10 October - 19 November, 2005


Collective Exhibition at Biasa Artspace Bali

At a time when representation is returning as an important focus of attention in contemporary fine arts, realistic forms make up a significant language reference for composition in the art of painting. This language can also be observed in a group exhibition by fourteen young artists— from the Klinik Seni Taxu Bali community: Wayan Suja, Gede Puja, Gede Mahendra Yasa, Made Muliana, Agus Sumiantara, Ketut Moniarta, Dewa Ardana and Dodit Artawan.

From the Abstrax Bandung group: Guntur Timur, C Gunawan Suryasaputra, Imam Setiawan, Wily Himawan, Dadan Setiawan and Z. Ramli;

All of them start from a group consciousness, and more specifically in their artistic quest, they are concerned with developing painting in the framework of realistic form. Before analizing further their work espression, let’s take a look at the conditions surrounding the emergence of each of the two groups.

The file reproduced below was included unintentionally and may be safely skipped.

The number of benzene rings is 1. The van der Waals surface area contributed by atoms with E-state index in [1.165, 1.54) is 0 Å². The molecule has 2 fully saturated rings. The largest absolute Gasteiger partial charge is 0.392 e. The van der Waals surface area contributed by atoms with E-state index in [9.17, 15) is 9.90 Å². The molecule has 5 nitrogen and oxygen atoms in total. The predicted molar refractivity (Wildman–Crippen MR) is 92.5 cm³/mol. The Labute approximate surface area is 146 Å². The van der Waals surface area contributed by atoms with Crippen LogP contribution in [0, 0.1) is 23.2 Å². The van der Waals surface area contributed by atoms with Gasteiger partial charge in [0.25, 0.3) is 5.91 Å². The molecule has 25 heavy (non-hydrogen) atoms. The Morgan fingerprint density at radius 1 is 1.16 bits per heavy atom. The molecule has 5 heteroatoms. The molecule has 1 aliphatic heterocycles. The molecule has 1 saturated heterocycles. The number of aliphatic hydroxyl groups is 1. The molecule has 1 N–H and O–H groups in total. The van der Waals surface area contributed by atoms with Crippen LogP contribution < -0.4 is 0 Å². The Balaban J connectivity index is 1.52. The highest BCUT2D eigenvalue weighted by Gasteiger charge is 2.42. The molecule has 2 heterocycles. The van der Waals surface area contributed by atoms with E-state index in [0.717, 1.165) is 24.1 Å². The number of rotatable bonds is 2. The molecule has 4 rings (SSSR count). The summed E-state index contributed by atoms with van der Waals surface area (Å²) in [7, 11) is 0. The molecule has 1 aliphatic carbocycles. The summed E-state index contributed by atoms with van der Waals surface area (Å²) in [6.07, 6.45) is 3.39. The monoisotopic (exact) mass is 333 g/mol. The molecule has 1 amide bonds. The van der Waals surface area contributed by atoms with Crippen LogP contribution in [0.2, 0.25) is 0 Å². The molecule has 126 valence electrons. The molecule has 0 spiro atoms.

In the consciousness of the artists in this exhibition, realistic forms are meant not only as an idiom, but also as a vehicle for dissecting contextual problems.
They use realism as their ‘mainframe’ from where to operate through color, composition, subject matter, in an effort to raise questions about the language of realism itself, reality, mimesis; about the process of perception by a camera shot, and even about bringing realistic form into the area of formalism. Similarities emerge: in a taste for pastel color choices, flat backgrounds; affinities exist in the composition of subject matter on the plane of the canvas, coloring tendencies in their works that have a pulse within the artistic quest.

It appear that these artists from two different groups and two different cities—Bandung with its formalism, and Denpasar with its traditions and local content – have been led to a similar choice, the one of realist forms.
Their discourse now meet in Bali, the heart of the tourism, at Biasa Art Space, to transit in a momentary pause and further continue moving, colliding, and proving their existence in wider domains of the fine arts.

10th October to 19th November, 2005